New study proves vaccine effectiveness from Pfizer and BioNTech

Israel is one of the most advanced countries on immunization. – LEVINE / SIPA

Pfizer’s vaccine is 94% effective against symptomatic cases of Covid-19, according to a very large study carried out in Israel and published on Wednesday, confirming data from clinical trials and the crucial role of vaccination campaigns in bringing an end to the pandemic. “This is the first peer-reviewed evidence of the efficacy of a vaccine under real world conditions,” said Ben Reis, one of the co-authors of this study published in the prestigious New England Journal of Medicine.

So far, the efficacy of the vaccine has been proven by clinical trials carried out on thousands of people, but not under real conditions, which involve a greater variety of people and behaviors or even logistical challenges such as maintaining the cold chain. The study was conducted using data from some 1.2 million people treated by one of Israel’s largest health organizations (Clalit Health Services), between December 20, 2020 and February 1, 2021. A By this time, the British variant was circulating widely in the country, making these results all the more interesting.

Substantial effects even before the second dose

Almost 600,000 people who received the vaccine were “associated” very rigorously with some 600,000 others who had not received the injection, and presenting very similar characteristics in terms of sex, age, but also comorbidities and location. dwelling. By comparing the two groups, the authors show that vaccination reduced symptomatic cases of Covid-19 by 94%, severe cases of the disease by 92%, and hospitalizations by 87%. These rates apply to the protection obtained at least seven days after the second injection.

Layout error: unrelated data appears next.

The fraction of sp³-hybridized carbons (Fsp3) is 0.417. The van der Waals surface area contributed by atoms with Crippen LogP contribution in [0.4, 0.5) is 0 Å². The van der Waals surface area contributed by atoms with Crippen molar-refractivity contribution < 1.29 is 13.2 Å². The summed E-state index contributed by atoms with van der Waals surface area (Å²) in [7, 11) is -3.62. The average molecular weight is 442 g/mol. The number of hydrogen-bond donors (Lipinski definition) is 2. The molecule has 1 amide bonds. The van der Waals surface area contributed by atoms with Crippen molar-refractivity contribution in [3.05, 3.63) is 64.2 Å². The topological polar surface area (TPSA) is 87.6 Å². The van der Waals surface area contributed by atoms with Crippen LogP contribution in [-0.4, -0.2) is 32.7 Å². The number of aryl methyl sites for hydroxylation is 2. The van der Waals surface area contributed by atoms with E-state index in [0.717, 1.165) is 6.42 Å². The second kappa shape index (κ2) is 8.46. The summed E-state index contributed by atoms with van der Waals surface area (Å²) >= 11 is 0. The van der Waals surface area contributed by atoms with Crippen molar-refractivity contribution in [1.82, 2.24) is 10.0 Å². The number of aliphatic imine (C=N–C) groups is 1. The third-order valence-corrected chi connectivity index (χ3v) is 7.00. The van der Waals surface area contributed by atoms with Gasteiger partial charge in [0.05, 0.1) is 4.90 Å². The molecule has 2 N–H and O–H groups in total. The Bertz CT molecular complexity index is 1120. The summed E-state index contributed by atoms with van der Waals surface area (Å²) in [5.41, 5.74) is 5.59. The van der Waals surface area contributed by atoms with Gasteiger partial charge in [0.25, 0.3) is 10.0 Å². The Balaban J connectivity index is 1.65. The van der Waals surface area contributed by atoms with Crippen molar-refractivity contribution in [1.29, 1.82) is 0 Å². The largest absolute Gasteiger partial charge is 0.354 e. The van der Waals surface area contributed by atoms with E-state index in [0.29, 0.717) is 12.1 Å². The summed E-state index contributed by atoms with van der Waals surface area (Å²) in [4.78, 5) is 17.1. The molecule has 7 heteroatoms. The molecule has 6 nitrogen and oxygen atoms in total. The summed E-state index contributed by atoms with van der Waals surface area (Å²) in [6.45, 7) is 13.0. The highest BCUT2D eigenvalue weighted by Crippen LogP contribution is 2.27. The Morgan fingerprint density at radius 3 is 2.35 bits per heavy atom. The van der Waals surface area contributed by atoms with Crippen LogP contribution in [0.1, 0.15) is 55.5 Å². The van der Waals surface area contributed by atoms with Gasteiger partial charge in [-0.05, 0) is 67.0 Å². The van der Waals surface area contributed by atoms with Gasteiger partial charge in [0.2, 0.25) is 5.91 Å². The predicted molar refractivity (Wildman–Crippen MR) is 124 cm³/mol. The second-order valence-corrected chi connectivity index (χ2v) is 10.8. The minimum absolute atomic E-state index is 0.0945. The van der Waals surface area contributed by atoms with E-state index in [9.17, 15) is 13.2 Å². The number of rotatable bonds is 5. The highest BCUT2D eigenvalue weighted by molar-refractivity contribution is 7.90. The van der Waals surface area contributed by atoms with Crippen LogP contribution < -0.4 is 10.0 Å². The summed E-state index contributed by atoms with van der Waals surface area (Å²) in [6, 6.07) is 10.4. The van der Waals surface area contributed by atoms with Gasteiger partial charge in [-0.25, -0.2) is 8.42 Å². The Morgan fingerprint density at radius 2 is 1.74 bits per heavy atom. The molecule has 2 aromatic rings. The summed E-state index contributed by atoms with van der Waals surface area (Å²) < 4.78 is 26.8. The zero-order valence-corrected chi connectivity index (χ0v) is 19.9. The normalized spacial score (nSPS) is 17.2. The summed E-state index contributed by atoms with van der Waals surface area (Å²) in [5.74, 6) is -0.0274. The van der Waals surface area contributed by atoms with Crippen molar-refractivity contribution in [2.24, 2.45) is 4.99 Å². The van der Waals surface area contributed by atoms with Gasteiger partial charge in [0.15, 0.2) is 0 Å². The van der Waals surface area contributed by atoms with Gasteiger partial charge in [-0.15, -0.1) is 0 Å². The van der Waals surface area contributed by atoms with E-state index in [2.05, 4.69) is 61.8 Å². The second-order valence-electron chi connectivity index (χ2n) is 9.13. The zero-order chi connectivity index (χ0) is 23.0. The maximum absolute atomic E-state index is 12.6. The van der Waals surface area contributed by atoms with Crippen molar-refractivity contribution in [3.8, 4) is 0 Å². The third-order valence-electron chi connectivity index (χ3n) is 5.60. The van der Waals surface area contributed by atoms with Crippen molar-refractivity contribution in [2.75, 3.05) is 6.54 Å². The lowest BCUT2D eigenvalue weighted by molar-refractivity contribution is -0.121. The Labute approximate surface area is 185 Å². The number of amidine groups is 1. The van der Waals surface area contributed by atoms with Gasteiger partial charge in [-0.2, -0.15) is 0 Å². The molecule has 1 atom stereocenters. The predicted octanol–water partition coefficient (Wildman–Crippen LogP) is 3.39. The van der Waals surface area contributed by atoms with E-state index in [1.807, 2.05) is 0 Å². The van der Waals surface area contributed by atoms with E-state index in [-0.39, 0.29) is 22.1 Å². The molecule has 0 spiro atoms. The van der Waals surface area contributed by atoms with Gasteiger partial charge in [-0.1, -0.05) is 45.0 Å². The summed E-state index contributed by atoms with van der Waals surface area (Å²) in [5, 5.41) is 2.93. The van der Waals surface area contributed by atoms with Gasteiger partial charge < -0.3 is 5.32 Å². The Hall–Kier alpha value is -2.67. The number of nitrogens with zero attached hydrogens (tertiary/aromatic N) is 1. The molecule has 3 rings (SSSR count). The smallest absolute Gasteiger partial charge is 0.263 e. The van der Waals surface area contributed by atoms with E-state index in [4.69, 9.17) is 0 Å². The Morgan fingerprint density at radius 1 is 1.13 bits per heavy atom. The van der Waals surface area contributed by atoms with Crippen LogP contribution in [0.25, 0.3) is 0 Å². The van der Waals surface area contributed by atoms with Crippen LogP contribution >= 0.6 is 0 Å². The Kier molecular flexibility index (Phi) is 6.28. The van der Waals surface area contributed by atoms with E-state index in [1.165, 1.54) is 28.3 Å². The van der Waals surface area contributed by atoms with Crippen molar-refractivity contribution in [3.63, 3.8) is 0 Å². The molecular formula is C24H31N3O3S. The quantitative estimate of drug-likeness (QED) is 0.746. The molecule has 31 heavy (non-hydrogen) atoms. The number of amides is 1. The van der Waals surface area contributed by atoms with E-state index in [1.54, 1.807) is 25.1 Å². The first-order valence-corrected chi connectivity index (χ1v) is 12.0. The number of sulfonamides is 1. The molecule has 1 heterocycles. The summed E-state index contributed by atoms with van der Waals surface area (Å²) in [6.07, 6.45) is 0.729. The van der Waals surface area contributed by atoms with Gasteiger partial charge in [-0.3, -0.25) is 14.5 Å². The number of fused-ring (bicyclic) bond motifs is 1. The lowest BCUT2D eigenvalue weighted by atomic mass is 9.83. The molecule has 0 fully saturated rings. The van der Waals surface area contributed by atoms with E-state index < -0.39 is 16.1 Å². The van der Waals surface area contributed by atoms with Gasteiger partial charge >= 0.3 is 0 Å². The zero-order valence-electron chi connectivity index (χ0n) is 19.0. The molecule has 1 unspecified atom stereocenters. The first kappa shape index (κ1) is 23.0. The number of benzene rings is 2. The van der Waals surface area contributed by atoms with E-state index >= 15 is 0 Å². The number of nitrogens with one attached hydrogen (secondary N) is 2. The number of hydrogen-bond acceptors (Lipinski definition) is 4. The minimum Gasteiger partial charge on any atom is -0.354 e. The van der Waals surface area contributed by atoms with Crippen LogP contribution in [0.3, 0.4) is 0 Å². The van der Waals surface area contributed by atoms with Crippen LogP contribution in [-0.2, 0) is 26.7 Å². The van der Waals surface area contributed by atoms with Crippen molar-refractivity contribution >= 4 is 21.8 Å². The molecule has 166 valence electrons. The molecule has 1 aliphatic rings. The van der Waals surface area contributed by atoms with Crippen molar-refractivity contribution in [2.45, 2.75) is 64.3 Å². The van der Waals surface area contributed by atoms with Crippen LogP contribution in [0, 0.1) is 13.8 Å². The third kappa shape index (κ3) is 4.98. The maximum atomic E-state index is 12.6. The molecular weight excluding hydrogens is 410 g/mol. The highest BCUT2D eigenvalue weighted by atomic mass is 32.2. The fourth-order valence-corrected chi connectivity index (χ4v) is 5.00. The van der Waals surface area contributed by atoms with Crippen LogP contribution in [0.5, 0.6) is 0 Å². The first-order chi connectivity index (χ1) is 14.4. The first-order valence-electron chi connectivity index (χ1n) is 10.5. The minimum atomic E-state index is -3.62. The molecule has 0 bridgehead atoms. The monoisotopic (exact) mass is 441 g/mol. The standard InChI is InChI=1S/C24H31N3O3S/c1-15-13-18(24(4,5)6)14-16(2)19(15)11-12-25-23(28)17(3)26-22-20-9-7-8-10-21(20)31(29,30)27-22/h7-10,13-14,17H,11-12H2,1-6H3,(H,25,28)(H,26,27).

But “a fairly significant effect was observed even before the second dose”, noted Noam Barda, one of the two main authors, with an effectiveness of 57% for cases of Covid-19 with symptoms, and 62% for them. severe cases. The vaccine was also 72% effective in preventing deaths from Covid-19 after the first dose, but their low number in this study makes this result less reliable.

Encouraging from an infection point of view

Effectiveness was relatively consistent for all age groups, “including people over 70,” said Ben Reis. On the other hand, “we have indications showing that for people with a lot of (previous) illnesses, the vaccine works slightly less well. “

In addition, the study reports a 92% effectiveness against the very possibility of being infected (and not only of developing symptoms). This is crucial data, because if confirmed, it could indicate that vaccinated people can no longer transmit the virus. But this result must be taken with caution, by the authors’ own admission. It is encouraging but at the same time “this study cannot guarantee that we have detected all asymptomatic infections,” warned Noam Barda.

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